6 ways to get more out of Ableton Live's effects
15th May 2012 | 14:20
A helpful half dozen
Ableton Live has some of the best built-in effects of any DAW. They’re straightforward to use, and most of them sound superb.
If you’re a Live user, you probably already know this, but are you really getting the most out of Ableton’s in-house processors? What follows is a collection of tips that might come as news even to seasoned Live users.
NEXT: Phaser Frequency
Tip 1: The movement of a phaser effect is traditionally controlled by an LFO, but Live’s Phaser is a little unusual in that you can control the frequency directly. In fact, in the effect’s default state, the LFO parameter is turned down to 0%! Rather than turning up the LFO amount, simply automate the Frequency parameter to create the perfect rhythmic phaser movement for your track.
Tip 2: You may now be aware that Live’s EQ Eight has a high-quality mode, but did you know that the Flanger and Saturator effects have one as well? The Flanger’s high-quality mode gives you a slightly brighter sound, while the Saturator’s high-quality mode reduces aliasing. However it’s worth noting that this adjustment can sound subjectively worse, depending on your taste…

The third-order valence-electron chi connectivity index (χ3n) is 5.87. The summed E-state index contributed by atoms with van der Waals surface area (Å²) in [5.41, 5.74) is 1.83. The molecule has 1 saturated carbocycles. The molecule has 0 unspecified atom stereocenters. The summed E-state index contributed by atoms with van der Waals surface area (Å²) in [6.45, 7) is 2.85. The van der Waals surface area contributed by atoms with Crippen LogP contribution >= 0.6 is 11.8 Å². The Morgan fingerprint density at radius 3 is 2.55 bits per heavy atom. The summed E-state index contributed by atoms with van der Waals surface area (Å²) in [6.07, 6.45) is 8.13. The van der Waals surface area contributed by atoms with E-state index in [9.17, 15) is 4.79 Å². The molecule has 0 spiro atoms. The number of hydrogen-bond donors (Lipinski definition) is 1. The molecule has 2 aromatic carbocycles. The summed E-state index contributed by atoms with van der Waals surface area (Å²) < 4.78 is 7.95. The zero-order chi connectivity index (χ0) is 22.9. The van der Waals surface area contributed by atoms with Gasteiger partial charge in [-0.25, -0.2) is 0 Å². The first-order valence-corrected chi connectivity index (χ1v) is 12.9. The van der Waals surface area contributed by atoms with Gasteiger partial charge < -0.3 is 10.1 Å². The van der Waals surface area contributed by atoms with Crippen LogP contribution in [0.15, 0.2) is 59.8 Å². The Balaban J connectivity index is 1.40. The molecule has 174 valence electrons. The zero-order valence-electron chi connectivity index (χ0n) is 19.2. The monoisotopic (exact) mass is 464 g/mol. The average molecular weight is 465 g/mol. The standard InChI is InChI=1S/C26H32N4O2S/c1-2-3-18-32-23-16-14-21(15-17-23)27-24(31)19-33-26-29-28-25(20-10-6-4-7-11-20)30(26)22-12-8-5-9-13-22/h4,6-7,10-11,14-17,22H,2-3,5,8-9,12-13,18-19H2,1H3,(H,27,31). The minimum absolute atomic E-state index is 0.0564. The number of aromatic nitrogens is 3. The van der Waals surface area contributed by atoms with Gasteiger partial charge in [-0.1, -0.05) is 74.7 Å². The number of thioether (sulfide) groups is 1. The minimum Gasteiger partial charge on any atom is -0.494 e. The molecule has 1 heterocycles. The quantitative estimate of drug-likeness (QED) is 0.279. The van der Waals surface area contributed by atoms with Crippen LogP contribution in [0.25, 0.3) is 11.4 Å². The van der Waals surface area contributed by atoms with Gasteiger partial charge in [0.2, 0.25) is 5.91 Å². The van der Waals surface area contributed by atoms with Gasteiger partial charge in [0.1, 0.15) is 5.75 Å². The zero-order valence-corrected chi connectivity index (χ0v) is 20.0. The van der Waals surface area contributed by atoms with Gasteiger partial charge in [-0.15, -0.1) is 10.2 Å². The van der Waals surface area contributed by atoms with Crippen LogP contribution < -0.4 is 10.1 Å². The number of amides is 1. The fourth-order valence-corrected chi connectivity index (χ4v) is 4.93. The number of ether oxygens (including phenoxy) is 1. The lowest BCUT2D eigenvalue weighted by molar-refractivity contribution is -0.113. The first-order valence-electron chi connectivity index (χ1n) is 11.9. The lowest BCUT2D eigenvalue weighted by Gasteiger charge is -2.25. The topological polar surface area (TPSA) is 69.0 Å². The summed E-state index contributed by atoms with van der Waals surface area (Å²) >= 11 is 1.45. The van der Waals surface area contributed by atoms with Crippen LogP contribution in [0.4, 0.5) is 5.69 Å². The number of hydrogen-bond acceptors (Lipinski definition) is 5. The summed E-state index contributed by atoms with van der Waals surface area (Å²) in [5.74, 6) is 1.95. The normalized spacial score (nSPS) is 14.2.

Tip 3: When using sidechain compression, remember that it’s possible to automate the Threshold value to vary the amount of the effect. This can comes in handy when you’re modulating the level of the effect between different sections of the track, and also means that you can use a silent sidechain trigger track to provide a different level of the effect on multiple channels.
Tip 4: If you’re using percussion samples or percussion tracks that are at a fixed pitch, a convenient way of fine-tuning them is to use the Frequency Shifter effect. Adjusting the Fine knob in particular won’t break up the sound too discernibly, and you may find that even a slight adjustment using this effect helps percussive sounds to sit better with the rest of your rhythm section.
Auto Filter Quantize Beat
Tip 5: The LFO section of the Auto Filter is a great way to get smooth and silky filter sweeps, but if you’re after something a little more jagged, give the effect’s Quantize Beat capability a go. Set up your LFO as usual and then turn the Quantize Beat mode on. The number buttons represent the number of 16th-notes between each step, so the default value of 2 will give you eighth-note quantisation. Got it?
Auto Pan ducking
Tip 6: A quick and convenient way to create rhythmic sidechain-style ducking effects is to use the Auto Pan effect. To create the device we’ve described, set the Phase parameter to 0.00, select the saw shape, and click the button that says Normal to deactivate it and invert the waveform. Finally, set the Rate to synced mode and set an appropriate timing, which is typically 1/4 (ie, quarter-notes).